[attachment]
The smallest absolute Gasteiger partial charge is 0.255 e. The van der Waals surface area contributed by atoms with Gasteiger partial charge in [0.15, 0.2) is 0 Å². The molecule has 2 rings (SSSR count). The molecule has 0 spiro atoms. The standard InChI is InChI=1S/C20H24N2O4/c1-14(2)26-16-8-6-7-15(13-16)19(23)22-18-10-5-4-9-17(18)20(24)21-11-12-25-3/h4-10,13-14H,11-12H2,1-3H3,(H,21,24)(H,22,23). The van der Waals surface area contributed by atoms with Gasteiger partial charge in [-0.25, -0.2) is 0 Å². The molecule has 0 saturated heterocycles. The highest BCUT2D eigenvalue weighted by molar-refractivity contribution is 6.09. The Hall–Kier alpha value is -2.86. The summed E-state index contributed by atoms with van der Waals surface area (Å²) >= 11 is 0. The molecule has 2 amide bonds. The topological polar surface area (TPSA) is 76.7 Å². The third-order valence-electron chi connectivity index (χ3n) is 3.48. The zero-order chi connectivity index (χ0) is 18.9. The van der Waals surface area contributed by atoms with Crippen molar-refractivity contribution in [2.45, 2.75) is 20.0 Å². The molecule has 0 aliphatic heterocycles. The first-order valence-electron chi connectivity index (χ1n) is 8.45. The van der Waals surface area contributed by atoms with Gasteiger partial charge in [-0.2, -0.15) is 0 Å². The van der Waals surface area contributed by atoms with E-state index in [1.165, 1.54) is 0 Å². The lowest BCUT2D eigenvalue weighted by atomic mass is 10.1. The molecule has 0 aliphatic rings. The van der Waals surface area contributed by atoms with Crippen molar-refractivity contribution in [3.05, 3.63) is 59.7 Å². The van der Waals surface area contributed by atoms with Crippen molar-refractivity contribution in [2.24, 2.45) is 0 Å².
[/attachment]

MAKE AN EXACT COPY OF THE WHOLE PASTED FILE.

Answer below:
The smallest absolute Gasteiger partial charge is 0.255 e. The van der Waals surface area contributed by atoms with Gasteiger partial charge in [0.15, 0.2) is 0 Å². The molecule has 2 rings (SSSR count). The molecule has 0 spiro atoms. The standard InChI is InChI=1S/C20H24N2O4/c1-14(2)26-16-8-6-7-15(13-16)19(23)22-18-10-5-4-9-17(18)20(24)21-11-12-25-3/h4-10,13-14H,11-12H2,1-3H3,(H,21,24)(H,22,23). The van der Waals surface area contributed by atoms with Gasteiger partial charge in [-0.25, -0.2) is 0 Å². The molecule has 0 saturated heterocycles. The highest BCUT2D eigenvalue weighted by molar-refractivity contribution is 6.09. The Hall–Kier alpha value is -2.86. The summed E-state index contributed by atoms with van der Waals surface area (Å²) >= 11 is 0. The molecule has 2 amide bonds. The topological polar surface area (TPSA) is 76.7 Å². The third-order valence-electron chi connectivity index (χ3n) is 3.48. The zero-order chi connectivity index (χ0) is 18.9. The van der Waals surface area contributed by atoms with Crippen molar-refractivity contribution in [2.45, 2.75) is 20.0 Å². The molecule has 0 aliphatic heterocycles. The first-order valence-electron chi connectivity index (χ1n) is 8.45. The van der Waals surface area contributed by atoms with Gasteiger partial charge in [-0.2, -0.15) is 0 Å². The van der Waals surface area contributed by atoms with E-state index in [1.165, 1.54) is 0 Å². The lowest BCUT2D eigenvalue weighted by atomic mass is 10.1. The molecule has 0 aliphatic rings. The van der Waals surface area contributed by atoms with Crippen molar-refractivity contribution in [3.05, 3.63) is 59.7 Å². The van der Waals surface area contributed by atoms with Crippen molar-refractivity contribution in [2.24, 2.45) is 0 Å².